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This eBook from the Gutenberg Project consists of approximately 275 pages of information about Yolanda.

“I may not give you the promise you ask, Fraeulein,” answered Max, desperately.  “You must know how gladly I would remain here forever.”

“I believe truly you want to stay,” she answered demurely, “else I surely would not ask this promise of you.  Your unspoken words have been more eloquent than any vows your lips could coin, and I know what is in your heart, else my boldness would have been beyond excusing.  What I wish is that your desire should be great enough to keep you when I ask you to remain.”

“I may not think of myself or my own desires, Fraeulein,” he answered.  “Like the lady of Burgundy, I was shackled at my birth.”

“The lady of Burgundy is ever in your mind,” Yolanda retorted sullenly.  “You would give this promise quickly enough were she asking it—­she with her vast estate.”

There was an angry gleam in the girl’s eyes, and a dark cloud of unmistakable jealousy on her face.  She stepped back from Max and hung her head.  After a moment of silence she said:—­

“You may answer me to-morrow night at this bridge, Sir Max.  If you do not see fit to give me the promise, then I shall weary you no further with importunity, and you may go your way.”

There was a touch of coldness in her voice as she turned and walked slowly toward the bridge.  Max called softly:—­

“Yolanda!”

She did not answer, but continued with slow steps and drooping head.  As her form was fading into the black shadow of the castle wall he ran across the bridge to her, and took her hand:—­

“Fraeulein, I will be at the bridge to-morrow night, and I will try to give the promise you ask of me.”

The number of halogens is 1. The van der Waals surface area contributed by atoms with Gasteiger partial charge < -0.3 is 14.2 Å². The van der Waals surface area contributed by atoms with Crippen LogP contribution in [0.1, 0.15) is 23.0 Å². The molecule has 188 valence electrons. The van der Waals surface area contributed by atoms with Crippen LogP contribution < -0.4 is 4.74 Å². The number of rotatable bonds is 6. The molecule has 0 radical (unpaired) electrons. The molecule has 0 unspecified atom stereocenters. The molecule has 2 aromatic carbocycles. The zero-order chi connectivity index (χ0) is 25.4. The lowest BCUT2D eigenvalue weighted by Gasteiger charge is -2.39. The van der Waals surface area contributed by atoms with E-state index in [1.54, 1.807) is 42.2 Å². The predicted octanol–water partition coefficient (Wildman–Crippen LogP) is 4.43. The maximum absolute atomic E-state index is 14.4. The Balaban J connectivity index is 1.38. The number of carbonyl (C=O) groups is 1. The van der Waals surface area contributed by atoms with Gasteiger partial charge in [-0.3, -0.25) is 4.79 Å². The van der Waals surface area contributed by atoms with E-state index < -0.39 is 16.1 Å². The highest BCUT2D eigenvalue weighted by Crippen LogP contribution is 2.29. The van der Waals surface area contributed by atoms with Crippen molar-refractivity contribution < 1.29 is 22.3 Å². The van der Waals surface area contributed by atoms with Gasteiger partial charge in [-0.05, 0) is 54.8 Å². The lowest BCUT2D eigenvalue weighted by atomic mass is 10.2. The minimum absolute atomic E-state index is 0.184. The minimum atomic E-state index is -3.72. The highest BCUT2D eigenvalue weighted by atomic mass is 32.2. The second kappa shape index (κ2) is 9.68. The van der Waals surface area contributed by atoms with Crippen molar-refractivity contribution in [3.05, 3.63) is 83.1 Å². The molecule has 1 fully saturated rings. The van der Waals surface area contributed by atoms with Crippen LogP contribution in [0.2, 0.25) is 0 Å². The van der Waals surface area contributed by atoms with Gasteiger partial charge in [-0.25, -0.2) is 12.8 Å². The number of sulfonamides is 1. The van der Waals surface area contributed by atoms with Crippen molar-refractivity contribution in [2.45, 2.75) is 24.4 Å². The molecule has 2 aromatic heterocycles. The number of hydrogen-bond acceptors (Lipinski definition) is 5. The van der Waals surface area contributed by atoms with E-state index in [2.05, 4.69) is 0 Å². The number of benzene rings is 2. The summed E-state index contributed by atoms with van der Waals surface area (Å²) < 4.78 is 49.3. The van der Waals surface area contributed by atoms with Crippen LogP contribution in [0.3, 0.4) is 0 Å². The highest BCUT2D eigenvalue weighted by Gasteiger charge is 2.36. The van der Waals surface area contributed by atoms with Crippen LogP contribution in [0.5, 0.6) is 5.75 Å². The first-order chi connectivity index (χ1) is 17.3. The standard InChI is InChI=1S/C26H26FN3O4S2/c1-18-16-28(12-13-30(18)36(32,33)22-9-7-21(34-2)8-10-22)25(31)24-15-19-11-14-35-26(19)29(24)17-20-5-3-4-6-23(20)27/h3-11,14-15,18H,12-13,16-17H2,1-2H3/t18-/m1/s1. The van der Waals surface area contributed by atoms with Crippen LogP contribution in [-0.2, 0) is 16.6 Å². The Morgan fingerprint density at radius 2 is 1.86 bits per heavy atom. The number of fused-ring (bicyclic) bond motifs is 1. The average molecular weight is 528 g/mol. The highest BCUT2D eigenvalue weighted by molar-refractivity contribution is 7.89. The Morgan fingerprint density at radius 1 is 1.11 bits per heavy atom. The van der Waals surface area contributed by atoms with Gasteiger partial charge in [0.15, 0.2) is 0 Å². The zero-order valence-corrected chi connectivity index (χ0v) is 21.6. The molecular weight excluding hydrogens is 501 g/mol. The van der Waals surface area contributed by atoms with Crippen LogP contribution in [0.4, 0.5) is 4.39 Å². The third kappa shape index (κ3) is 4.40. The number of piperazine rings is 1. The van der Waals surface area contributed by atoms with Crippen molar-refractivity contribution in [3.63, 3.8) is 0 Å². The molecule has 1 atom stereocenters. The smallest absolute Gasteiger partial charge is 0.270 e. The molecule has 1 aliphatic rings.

CHAPTER IX

THE GREAT RIDDLE

Max was cautious in the matter of making promises, as every honest man should be, since he had no thought of breaking them once they were given.  Therefore, he wished to know that he could keep his word before pledging it.  His lifelong habit of asking my advice may also have influenced him in refusing the promise that he so much wished to give; or perhaps he may have wanted time to consider.  He did not want to give the promise on the spur of an impulse.

When he had finished telling me his troubles, I asked:—­

“What will you do to-morrow night?”

My riddle was again solved; Yolanda was the princess.  Her words were convincing.  All doubt had been swept from my mind.  There would be no more battledore and shuttlecock with my poor brain on that subject.  So when Max said, “I do not know what I shall do,” I offered my opinion; “You surprise me, Max.  You lack enterprise; there is no warmth in your blood.  The girl cannot harm you.  Give her the promise.  Are your veins filled with water and caution?”

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